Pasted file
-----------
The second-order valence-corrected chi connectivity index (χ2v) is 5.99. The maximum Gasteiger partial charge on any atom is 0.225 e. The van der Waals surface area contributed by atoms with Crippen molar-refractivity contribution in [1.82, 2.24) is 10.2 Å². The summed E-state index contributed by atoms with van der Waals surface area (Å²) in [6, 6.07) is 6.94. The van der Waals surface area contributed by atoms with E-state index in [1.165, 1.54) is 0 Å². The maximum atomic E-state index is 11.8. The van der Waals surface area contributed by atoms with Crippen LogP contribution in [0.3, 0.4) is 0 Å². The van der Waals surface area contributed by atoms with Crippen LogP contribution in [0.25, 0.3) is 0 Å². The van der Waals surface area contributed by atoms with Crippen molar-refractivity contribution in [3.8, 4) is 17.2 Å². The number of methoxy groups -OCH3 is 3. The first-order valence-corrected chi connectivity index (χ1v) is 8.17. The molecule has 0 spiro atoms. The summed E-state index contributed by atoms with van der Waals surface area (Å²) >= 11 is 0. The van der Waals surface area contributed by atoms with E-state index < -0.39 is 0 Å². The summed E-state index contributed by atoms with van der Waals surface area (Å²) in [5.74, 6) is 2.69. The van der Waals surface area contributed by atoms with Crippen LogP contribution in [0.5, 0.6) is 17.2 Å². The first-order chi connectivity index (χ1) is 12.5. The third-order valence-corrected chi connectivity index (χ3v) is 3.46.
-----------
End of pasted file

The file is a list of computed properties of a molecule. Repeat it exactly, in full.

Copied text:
The second-order valence-corrected chi connectivity index (χ2v) is 5.99. The maximum Gasteiger partial charge on any atom is 0.225 e. The van der Waals surface area contributed by atoms with Crippen molar-refractivity contribution in [1.82, 2.24) is 10.2 Å². The summed E-state index contributed by atoms with van der Waals surface area (Å²) in [6, 6.07) is 6.94. The van der Waals surface area contributed by atoms with E-state index in [1.165, 1.54) is 0 Å². The maximum atomic E-state index is 11.8. The van der Waals surface area contributed by atoms with Crippen LogP contribution in [0.3, 0.4) is 0 Å². The van der Waals surface area contributed by atoms with Crippen LogP contribution in [0.25, 0.3) is 0 Å². The van der Waals surface area contributed by atoms with Crippen molar-refractivity contribution in [3.8, 4) is 17.2 Å². The number of methoxy groups -OCH3 is 3. The first-order valence-corrected chi connectivity index (χ1v) is 8.17. The molecule has 0 spiro atoms. The summed E-state index contributed by atoms with van der Waals surface area (Å²) >= 11 is 0. The van der Waals surface area contributed by atoms with E-state index < -0.39 is 0 Å². The summed E-state index contributed by atoms with van der Waals surface area (Å²) in [5.74, 6) is 2.69. The van der Waals surface area contributed by atoms with Crippen LogP contribution in [0.5, 0.6) is 17.2 Å². The first-order chi connectivity index (χ1) is 12.5. The third-order valence-corrected chi connectivity index (χ3v) is 3.46.